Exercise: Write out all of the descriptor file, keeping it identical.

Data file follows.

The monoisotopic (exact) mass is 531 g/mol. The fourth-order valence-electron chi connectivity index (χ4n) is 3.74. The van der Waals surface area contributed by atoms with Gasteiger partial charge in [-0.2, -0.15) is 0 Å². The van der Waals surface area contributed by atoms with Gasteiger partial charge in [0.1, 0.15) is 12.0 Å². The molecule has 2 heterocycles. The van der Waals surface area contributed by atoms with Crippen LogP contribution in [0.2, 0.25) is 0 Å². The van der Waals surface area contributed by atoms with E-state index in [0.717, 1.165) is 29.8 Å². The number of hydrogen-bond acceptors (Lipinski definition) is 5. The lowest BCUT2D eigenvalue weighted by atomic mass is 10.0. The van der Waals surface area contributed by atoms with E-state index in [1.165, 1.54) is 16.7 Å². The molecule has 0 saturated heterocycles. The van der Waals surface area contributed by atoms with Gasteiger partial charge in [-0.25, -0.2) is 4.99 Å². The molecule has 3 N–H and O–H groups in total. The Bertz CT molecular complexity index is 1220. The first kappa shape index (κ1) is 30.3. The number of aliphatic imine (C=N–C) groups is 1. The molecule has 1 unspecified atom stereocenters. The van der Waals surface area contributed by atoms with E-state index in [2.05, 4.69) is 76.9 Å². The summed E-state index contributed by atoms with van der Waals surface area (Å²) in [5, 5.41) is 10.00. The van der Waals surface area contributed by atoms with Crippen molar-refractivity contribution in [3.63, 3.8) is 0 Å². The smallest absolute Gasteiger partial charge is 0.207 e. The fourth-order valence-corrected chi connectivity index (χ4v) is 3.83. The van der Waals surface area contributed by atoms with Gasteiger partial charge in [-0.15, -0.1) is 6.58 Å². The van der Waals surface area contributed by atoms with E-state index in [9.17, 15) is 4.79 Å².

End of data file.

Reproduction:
The monoisotopic (exact) mass is 531 g/mol. The fourth-order valence-electron chi connectivity index (χ4n) is 3.74. The van der Waals surface area contributed by atoms with Gasteiger partial charge in [-0.2, -0.15) is 0 Å². The van der Waals surface area contributed by atoms with Gasteiger partial charge in [0.1, 0.15) is 12.0 Å². The molecule has 2 heterocycles. The van der Waals surface area contributed by atoms with Crippen LogP contribution in [0.2, 0.25) is 0 Å². The van der Waals surface area contributed by atoms with E-state index in [0.717, 1.165) is 29.8 Å². The number of hydrogen-bond acceptors (Lipinski definition) is 5. The lowest BCUT2D eigenvalue weighted by atomic mass is 10.0. The van der Waals surface area contributed by atoms with E-state index in [1.165, 1.54) is 16.7 Å². The molecule has 0 saturated heterocycles. The van der Waals surface area contributed by atoms with Gasteiger partial charge in [-0.25, -0.2) is 4.99 Å². The molecule has 3 N–H and O–H groups in total. The Bertz CT molecular complexity index is 1220. The first kappa shape index (κ1) is 30.3. The number of aliphatic imine (C=N–C) groups is 1. The molecule has 1 unspecified atom stereocenters. The van der Waals surface area contributed by atoms with E-state index in [2.05, 4.69) is 76.9 Å². The summed E-state index contributed by atoms with van der Waals surface area (Å²) in [5, 5.41) is 10.00. The van der Waals surface area contributed by atoms with Crippen molar-refractivity contribution in [3.63, 3.8) is 0 Å². The smallest absolute Gasteiger partial charge is 0.207 e. The fourth-order valence-corrected chi connectivity index (χ4v) is 3.83. The van der Waals surface area contributed by atoms with Gasteiger partial charge in [-0.15, -0.1) is 6.58 Å². The van der Waals surface area contributed by atoms with E-state index in [9.17, 15) is 4.79 Å².